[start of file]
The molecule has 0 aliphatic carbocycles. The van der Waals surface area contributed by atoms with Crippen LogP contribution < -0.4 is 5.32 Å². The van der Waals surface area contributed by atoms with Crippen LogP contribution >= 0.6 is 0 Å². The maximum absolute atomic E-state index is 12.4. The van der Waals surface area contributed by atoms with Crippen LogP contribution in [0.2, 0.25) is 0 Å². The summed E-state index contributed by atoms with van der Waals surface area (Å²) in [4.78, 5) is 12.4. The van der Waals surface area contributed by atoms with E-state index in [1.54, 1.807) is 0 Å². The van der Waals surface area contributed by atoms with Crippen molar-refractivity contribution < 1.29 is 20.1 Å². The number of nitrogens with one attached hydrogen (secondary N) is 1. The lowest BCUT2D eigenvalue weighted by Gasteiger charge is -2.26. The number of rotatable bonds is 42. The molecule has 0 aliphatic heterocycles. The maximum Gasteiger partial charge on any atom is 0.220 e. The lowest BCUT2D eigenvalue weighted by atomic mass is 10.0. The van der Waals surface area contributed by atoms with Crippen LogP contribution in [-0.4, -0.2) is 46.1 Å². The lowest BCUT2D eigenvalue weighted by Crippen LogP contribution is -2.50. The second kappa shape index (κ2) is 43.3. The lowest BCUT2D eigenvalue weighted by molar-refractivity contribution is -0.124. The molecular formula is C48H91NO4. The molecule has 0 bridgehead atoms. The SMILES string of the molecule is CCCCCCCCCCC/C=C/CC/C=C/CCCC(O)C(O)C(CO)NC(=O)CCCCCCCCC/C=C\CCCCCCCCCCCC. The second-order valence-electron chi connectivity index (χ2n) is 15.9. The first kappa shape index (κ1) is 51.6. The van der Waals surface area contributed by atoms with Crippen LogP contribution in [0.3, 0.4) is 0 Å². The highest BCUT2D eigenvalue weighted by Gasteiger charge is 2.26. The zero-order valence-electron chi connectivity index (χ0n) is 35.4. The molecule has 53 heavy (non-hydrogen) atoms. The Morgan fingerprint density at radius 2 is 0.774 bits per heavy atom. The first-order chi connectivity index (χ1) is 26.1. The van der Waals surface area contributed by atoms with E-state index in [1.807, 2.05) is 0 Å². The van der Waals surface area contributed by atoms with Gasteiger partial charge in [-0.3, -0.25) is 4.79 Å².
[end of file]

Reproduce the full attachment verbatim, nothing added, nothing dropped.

The molecule has 0 aliphatic carbocycles. The van der Waals surface area contributed by atoms with Crippen LogP contribution < -0.4 is 5.32 Å². The van der Waals surface area contributed by atoms with Crippen LogP contribution >= 0.6 is 0 Å². The maximum absolute atomic E-state index is 12.4. The van der Waals surface area contributed by atoms with Crippen LogP contribution in [0.2, 0.25) is 0 Å². The summed E-state index contributed by atoms with van der Waals surface area (Å²) in [4.78, 5) is 12.4. The van der Waals surface area contributed by atoms with E-state index in [1.54, 1.807) is 0 Å². The van der Waals surface area contributed by atoms with Crippen molar-refractivity contribution < 1.29 is 20.1 Å². The number of nitrogens with one attached hydrogen (secondary N) is 1. The lowest BCUT2D eigenvalue weighted by Gasteiger charge is -2.26. The number of rotatable bonds is 42. The molecule has 0 aliphatic heterocycles. The maximum Gasteiger partial charge on any atom is 0.220 e. The lowest BCUT2D eigenvalue weighted by atomic mass is 10.0. The van der Waals surface area contributed by atoms with Crippen LogP contribution in [-0.4, -0.2) is 46.1 Å². The lowest BCUT2D eigenvalue weighted by Crippen LogP contribution is -2.50. The second kappa shape index (κ2) is 43.3. The lowest BCUT2D eigenvalue weighted by molar-refractivity contribution is -0.124. The molecular formula is C48H91NO4. The molecule has 0 bridgehead atoms. The SMILES string of the molecule is CCCCCCCCCCC/C=C/CC/C=C/CCCC(O)C(O)C(CO)NC(=O)CCCCCCCCC/C=C\CCCCCCCCCCCC. The second-order valence-electron chi connectivity index (χ2n) is 15.9. The first kappa shape index (κ1) is 51.6. The van der Waals surface area contributed by atoms with Crippen LogP contribution in [0.3, 0.4) is 0 Å². The highest BCUT2D eigenvalue weighted by Gasteiger charge is 2.26. The zero-order valence-electron chi connectivity index (χ0n) is 35.4. The molecule has 53 heavy (non-hydrogen) atoms. The Morgan fingerprint density at radius 2 is 0.774 bits per heavy atom. The first-order chi connectivity index (χ1) is 26.1. The van der Waals surface area contributed by atoms with E-state index in [1.807, 2.05) is 0 Å². The van der Waals surface area contributed by atoms with Gasteiger partial charge in [-0.3, -0.25) is 4.79 Å².